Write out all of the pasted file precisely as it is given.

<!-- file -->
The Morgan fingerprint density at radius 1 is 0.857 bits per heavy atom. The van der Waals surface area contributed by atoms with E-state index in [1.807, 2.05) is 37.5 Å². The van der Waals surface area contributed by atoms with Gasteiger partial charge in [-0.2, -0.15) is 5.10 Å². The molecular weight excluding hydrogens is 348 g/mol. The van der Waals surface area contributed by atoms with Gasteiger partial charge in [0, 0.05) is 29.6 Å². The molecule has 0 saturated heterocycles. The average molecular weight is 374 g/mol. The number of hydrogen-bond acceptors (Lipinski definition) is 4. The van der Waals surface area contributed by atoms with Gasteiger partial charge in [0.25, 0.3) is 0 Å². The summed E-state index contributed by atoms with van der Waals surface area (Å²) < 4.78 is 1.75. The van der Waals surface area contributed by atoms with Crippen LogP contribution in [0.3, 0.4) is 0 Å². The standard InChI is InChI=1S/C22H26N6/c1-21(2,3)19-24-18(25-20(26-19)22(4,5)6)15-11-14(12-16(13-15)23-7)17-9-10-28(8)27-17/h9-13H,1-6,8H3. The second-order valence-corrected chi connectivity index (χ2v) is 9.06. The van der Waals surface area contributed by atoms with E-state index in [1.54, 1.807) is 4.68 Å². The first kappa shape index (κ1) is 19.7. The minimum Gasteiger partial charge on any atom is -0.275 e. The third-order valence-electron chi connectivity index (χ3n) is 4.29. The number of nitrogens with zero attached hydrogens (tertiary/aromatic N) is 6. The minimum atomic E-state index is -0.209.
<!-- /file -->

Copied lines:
The Morgan fingerprint density at radius 1 is 0.857 bits per heavy atom. The van der Waals surface area contributed by atoms with E-state index in [1.807, 2.05) is 37.5 Å². The van der Waals surface area contributed by atoms with Gasteiger partial charge in [-0.2, -0.15) is 5.10 Å². The molecular weight excluding hydrogens is 348 g/mol. The van der Waals surface area contributed by atoms with Gasteiger partial charge in [0, 0.05) is 29.6 Å². The molecule has 0 saturated heterocycles. The average molecular weight is 374 g/mol. The number of hydrogen-bond acceptors (Lipinski definition) is 4. The van der Waals surface area contributed by atoms with Gasteiger partial charge in [0.25, 0.3) is 0 Å². The summed E-state index contributed by atoms with van der Waals surface area (Å²) < 4.78 is 1.75. The van der Waals surface area contributed by atoms with Crippen LogP contribution in [0.3, 0.4) is 0 Å². The standard InChI is InChI=1S/C22H26N6/c1-21(2,3)19-24-18(25-20(26-19)22(4,5)6)15-11-14(12-16(13-15)23-7)17-9-10-28(8)27-17/h9-13H,1-6,8H3. The second-order valence-corrected chi connectivity index (χ2v) is 9.06. The van der Waals surface area contributed by atoms with E-state index in [1.54, 1.807) is 4.68 Å². The first kappa shape index (κ1) is 19.7. The minimum Gasteiger partial charge on any atom is -0.275 e. The third-order valence-electron chi connectivity index (χ3n) is 4.29. The number of nitrogens with zero attached hydrogens (tertiary/aromatic N) is 6. The minimum atomic E-state index is -0.209.